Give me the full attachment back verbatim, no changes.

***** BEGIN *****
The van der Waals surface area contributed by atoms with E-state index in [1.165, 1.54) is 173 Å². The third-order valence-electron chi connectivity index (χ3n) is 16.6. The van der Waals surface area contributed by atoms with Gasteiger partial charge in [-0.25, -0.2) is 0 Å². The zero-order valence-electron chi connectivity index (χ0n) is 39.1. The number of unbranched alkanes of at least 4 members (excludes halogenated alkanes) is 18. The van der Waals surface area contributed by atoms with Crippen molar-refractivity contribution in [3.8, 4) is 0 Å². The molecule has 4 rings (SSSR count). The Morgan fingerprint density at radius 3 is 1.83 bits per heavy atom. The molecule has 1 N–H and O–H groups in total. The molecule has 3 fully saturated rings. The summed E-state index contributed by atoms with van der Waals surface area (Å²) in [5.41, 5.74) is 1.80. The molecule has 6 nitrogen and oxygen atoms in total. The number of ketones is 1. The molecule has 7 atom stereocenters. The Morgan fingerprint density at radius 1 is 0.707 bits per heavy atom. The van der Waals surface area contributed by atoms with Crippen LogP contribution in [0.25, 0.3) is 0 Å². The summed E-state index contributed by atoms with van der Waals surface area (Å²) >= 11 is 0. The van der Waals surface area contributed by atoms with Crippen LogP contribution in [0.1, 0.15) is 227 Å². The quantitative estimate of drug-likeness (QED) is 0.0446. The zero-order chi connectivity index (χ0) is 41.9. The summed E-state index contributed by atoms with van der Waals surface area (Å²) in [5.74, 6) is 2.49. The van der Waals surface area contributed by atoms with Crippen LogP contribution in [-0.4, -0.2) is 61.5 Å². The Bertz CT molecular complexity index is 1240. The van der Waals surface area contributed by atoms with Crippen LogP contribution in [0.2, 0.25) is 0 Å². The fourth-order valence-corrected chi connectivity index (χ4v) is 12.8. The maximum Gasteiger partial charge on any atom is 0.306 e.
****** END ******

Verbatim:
The van der Waals surface area contributed by atoms with E-state index in [1.165, 1.54) is 173 Å². The third-order valence-electron chi connectivity index (χ3n) is 16.6. The van der Waals surface area contributed by atoms with Gasteiger partial charge in [-0.25, -0.2) is 0 Å². The zero-order valence-electron chi connectivity index (χ0n) is 39.1. The number of unbranched alkanes of at least 4 members (excludes halogenated alkanes) is 18. The van der Waals surface area contributed by atoms with Crippen molar-refractivity contribution in [3.8, 4) is 0 Å². The molecule has 4 rings (SSSR count). The Morgan fingerprint density at radius 3 is 1.83 bits per heavy atom. The molecule has 1 N–H and O–H groups in total. The molecule has 3 fully saturated rings. The summed E-state index contributed by atoms with van der Waals surface area (Å²) in [5.41, 5.74) is 1.80. The molecule has 6 nitrogen and oxygen atoms in total. The number of ketones is 1. The molecule has 7 atom stereocenters. The Morgan fingerprint density at radius 1 is 0.707 bits per heavy atom. The van der Waals surface area contributed by atoms with Crippen LogP contribution in [0.25, 0.3) is 0 Å². The summed E-state index contributed by atoms with van der Waals surface area (Å²) >= 11 is 0. The van der Waals surface area contributed by atoms with Crippen LogP contribution in [0.1, 0.15) is 227 Å². The quantitative estimate of drug-likeness (QED) is 0.0446. The zero-order chi connectivity index (χ0) is 41.9. The summed E-state index contributed by atoms with van der Waals surface area (Å²) in [5.74, 6) is 2.49. The van der Waals surface area contributed by atoms with Crippen LogP contribution in [-0.4, -0.2) is 61.5 Å². The Bertz CT molecular complexity index is 1240. The van der Waals surface area contributed by atoms with Crippen LogP contribution in [0.2, 0.25) is 0 Å². The fourth-order valence-corrected chi connectivity index (χ4v) is 12.8. The maximum Gasteiger partial charge on any atom is 0.306 e.